business or new geographic market -- particularly one where the government prohibits imports in
order to protect domestic industry. Typically, alliances are formed between two or more
corporations, each based in their home country, for a specified period of time. Their purpose is to
share in ownership of a newly formed venture and maximize competitive advantages in their
combined territories.
The cost of a global strategic alliance is usually shared equitably among the corporations
involved, and is generally the least expensive way for all concerned to form a partnership. An
acquisition, on the other hand, offers a faster start in exploiting an overseas market, but tends to
be a much more expensive undertaking for the acquiring company -- one that is likely to be well
out of the reach of a solo operator. While a global strategic alliance works well for core business
expansion and utilizing existing geographic markets, an acquisition works better for immediate
penetration to new geographic territories. Hence, an alliance provides a good solution to global
marketers that lack required distribution to get into overseas markets.
A global strategic alliance is also much more flexible than an acquisition with respect to the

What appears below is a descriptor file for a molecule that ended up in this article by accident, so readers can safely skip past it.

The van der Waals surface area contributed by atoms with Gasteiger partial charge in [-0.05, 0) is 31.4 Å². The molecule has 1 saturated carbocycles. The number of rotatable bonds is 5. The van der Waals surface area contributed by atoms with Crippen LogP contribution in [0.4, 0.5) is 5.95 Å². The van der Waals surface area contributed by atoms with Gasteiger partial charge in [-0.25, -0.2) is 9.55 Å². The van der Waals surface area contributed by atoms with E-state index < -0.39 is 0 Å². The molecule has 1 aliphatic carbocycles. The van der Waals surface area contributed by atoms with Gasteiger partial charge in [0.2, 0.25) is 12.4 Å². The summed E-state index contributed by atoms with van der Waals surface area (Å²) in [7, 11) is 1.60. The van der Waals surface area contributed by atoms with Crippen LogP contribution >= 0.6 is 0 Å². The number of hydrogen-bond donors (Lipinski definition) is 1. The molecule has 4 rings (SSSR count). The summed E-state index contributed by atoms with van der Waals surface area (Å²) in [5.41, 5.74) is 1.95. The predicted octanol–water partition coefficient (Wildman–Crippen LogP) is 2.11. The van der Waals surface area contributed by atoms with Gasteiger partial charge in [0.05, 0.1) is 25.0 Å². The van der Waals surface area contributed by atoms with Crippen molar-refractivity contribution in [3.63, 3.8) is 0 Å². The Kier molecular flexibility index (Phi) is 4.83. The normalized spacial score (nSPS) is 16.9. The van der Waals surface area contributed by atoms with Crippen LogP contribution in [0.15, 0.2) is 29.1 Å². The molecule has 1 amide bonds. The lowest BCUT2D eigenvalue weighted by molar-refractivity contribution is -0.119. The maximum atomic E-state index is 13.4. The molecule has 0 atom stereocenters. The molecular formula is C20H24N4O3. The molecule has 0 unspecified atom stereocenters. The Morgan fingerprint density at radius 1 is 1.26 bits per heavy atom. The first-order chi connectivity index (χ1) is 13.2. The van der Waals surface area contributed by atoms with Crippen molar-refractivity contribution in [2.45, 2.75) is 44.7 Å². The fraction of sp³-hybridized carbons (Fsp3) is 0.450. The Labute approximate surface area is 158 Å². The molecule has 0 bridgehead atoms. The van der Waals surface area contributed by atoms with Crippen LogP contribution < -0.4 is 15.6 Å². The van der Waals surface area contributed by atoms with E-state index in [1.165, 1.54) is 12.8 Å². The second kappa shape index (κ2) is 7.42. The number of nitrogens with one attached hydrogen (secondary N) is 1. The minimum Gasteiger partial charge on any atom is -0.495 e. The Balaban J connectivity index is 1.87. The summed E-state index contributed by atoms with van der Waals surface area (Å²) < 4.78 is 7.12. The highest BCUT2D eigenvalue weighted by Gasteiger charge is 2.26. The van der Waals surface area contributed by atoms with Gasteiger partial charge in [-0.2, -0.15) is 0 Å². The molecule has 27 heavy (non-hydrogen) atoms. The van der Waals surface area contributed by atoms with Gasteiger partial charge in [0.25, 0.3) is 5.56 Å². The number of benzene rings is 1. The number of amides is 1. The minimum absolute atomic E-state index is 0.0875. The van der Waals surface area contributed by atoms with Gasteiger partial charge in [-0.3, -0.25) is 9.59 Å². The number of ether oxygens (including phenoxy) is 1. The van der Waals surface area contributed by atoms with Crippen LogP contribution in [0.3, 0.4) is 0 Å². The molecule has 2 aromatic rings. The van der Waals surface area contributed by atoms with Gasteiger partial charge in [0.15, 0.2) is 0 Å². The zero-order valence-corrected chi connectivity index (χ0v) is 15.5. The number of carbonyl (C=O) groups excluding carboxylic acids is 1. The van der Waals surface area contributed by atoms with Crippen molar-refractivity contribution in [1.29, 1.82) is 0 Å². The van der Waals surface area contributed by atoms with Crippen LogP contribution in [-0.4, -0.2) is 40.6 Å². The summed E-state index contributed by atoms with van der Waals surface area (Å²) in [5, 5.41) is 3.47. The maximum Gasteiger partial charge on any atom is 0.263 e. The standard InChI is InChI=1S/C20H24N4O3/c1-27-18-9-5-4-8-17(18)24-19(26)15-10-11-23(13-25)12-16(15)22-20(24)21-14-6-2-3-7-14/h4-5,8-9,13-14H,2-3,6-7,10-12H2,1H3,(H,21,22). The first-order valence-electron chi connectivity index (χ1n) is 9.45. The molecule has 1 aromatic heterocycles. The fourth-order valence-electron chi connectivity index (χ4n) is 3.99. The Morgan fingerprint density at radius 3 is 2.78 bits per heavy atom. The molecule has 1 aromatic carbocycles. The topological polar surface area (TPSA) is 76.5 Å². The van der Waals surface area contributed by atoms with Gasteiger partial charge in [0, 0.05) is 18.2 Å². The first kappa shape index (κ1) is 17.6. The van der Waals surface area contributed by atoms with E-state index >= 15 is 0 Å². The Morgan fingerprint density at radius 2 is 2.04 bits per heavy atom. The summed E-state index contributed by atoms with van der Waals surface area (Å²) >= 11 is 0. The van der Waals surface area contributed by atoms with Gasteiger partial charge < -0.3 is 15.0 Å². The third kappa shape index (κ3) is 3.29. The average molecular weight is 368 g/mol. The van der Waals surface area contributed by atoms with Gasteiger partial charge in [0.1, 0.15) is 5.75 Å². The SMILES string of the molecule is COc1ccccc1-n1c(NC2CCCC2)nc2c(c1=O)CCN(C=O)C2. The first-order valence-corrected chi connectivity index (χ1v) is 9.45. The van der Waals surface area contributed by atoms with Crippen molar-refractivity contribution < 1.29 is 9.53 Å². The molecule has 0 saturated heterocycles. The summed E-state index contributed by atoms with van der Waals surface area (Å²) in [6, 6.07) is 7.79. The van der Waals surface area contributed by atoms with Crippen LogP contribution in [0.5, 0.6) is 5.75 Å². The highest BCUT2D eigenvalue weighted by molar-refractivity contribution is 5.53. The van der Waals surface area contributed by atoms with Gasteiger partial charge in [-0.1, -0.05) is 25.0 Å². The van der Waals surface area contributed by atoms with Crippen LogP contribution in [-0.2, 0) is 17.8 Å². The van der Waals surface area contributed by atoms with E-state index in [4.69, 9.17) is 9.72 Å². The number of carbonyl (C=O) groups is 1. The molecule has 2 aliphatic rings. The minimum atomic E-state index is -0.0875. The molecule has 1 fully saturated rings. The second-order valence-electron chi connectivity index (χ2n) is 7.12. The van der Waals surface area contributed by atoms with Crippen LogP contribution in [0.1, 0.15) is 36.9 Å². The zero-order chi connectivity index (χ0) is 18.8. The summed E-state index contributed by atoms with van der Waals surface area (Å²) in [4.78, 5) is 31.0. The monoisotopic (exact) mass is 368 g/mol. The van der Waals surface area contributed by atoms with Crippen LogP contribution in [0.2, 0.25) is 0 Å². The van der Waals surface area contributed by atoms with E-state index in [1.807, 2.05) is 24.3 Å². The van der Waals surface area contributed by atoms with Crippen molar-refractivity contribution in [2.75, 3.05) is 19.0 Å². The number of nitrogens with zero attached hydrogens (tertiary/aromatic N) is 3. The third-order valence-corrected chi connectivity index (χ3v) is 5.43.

degree of control enjoyed by each party. Depending on your resources, you can structure an
equity or non-equity partnership. Within an equity partnership, you can hold a minority, majority
or equal stake. In a non-equity partnership, the host country partner has a greater stake in the
deal, and thus holds a majority interest. Yet whom you choose as your partner is arguably more
important than how the partnership is structured. For when it gets down to business, you want a
partner who will have an active contribution to make, and who is flexible and able to resolve
conflicts as the alliance evolves. Even more important, however, is that you keep clearly in mind
what you are seeking to gain from the alliance, and that you choose a partner whose contribution
will enable you to achieve those goals.
Where Should Importers and Exporters Look for Partners?
You might be surprised to find that you can build mutually advantageous alliances with some
unlikely allies. Many companies make conscious decisions to form partnerships with